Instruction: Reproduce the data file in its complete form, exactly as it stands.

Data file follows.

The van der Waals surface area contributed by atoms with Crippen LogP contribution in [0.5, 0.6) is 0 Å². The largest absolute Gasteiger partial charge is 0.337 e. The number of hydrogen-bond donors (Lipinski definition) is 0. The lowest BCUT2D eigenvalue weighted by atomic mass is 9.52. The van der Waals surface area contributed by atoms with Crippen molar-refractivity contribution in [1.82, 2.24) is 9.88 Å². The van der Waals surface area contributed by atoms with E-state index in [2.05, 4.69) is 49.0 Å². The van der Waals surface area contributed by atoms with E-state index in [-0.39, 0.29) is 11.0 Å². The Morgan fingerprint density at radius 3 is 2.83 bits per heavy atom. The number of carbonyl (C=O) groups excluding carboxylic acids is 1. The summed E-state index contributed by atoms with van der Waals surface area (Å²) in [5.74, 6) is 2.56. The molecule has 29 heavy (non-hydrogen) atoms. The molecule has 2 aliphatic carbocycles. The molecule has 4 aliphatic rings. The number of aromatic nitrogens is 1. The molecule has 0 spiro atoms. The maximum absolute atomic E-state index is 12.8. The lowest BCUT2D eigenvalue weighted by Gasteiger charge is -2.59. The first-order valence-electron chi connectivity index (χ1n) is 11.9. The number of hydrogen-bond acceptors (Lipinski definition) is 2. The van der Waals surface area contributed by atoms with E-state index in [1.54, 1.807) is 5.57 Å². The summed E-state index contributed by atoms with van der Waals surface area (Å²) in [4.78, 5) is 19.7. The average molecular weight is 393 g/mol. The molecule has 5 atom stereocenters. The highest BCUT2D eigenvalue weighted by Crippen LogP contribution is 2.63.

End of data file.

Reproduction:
The van der Waals surface area contributed by atoms with Crippen LogP contribution in [0.5, 0.6) is 0 Å². The largest absolute Gasteiger partial charge is 0.337 e. The number of hydrogen-bond donors (Lipinski definition) is 0. The lowest BCUT2D eigenvalue weighted by atomic mass is 9.52. The van der Waals surface area contributed by atoms with Crippen molar-refractivity contribution in [1.82, 2.24) is 9.88 Å². The van der Waals surface area contributed by atoms with E-state index in [2.05, 4.69) is 49.0 Å². The van der Waals surface area contributed by atoms with E-state index in [-0.39, 0.29) is 11.0 Å². The Morgan fingerprint density at radius 3 is 2.83 bits per heavy atom. The number of carbonyl (C=O) groups excluding carboxylic acids is 1. The summed E-state index contributed by atoms with van der Waals surface area (Å²) in [5.74, 6) is 2.56. The molecule has 29 heavy (non-hydrogen) atoms. The molecule has 2 aliphatic carbocycles. The molecule has 4 aliphatic rings. The number of aromatic nitrogens is 1. The molecule has 0 spiro atoms. The maximum absolute atomic E-state index is 12.8. The lowest BCUT2D eigenvalue weighted by Gasteiger charge is -2.59. The first-order valence-electron chi connectivity index (χ1n) is 11.9. The number of hydrogen-bond acceptors (Lipinski definition) is 2. The van der Waals surface area contributed by atoms with E-state index in [1.54, 1.807) is 5.57 Å². The summed E-state index contributed by atoms with van der Waals surface area (Å²) in [4.78, 5) is 19.7. The average molecular weight is 393 g/mol. The molecule has 5 atom stereocenters. The highest BCUT2D eigenvalue weighted by Crippen LogP contribution is 2.63.